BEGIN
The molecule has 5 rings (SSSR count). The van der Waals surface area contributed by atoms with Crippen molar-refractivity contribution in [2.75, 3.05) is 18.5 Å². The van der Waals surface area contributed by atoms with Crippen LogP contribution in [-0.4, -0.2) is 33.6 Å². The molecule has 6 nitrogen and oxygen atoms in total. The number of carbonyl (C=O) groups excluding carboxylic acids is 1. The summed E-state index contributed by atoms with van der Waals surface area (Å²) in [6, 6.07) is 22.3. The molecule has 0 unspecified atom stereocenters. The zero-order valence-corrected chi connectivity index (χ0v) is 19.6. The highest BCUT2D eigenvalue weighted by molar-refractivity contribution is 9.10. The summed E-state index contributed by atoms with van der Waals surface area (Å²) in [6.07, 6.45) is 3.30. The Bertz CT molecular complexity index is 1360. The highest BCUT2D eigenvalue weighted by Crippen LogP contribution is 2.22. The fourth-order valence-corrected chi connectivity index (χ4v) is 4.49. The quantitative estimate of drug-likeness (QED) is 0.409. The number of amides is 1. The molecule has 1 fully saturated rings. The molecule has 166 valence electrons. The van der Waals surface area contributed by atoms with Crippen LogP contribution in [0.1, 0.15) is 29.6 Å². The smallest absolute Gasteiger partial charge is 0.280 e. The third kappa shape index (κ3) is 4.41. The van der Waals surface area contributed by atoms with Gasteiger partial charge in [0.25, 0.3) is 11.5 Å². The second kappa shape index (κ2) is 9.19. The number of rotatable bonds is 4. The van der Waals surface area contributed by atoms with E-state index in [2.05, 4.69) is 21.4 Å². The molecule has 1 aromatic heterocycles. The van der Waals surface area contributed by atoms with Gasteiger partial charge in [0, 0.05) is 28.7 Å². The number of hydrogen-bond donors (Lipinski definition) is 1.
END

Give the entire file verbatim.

The molecule has 5 rings (SSSR count). The van der Waals surface area contributed by atoms with Crippen molar-refractivity contribution in [2.75, 3.05) is 18.5 Å². The van der Waals surface area contributed by atoms with Crippen LogP contribution in [-0.4, -0.2) is 33.6 Å². The molecule has 6 nitrogen and oxygen atoms in total. The number of carbonyl (C=O) groups excluding carboxylic acids is 1. The summed E-state index contributed by atoms with van der Waals surface area (Å²) in [6, 6.07) is 22.3. The molecule has 0 unspecified atom stereocenters. The zero-order valence-corrected chi connectivity index (χ0v) is 19.6. The highest BCUT2D eigenvalue weighted by molar-refractivity contribution is 9.10. The summed E-state index contributed by atoms with van der Waals surface area (Å²) in [6.07, 6.45) is 3.30. The Bertz CT molecular complexity index is 1360. The highest BCUT2D eigenvalue weighted by Crippen LogP contribution is 2.22. The fourth-order valence-corrected chi connectivity index (χ4v) is 4.49. The quantitative estimate of drug-likeness (QED) is 0.409. The number of amides is 1. The molecule has 1 fully saturated rings. The molecule has 166 valence electrons. The van der Waals surface area contributed by atoms with Crippen LogP contribution in [0.1, 0.15) is 29.6 Å². The smallest absolute Gasteiger partial charge is 0.280 e. The third kappa shape index (κ3) is 4.41. The van der Waals surface area contributed by atoms with Gasteiger partial charge in [0.25, 0.3) is 11.5 Å². The second kappa shape index (κ2) is 9.19. The number of rotatable bonds is 4. The van der Waals surface area contributed by atoms with E-state index in [2.05, 4.69) is 21.4 Å². The molecule has 1 aromatic heterocycles. The van der Waals surface area contributed by atoms with Gasteiger partial charge in [0, 0.05) is 28.7 Å². The number of hydrogen-bond donors (Lipinski definition) is 1.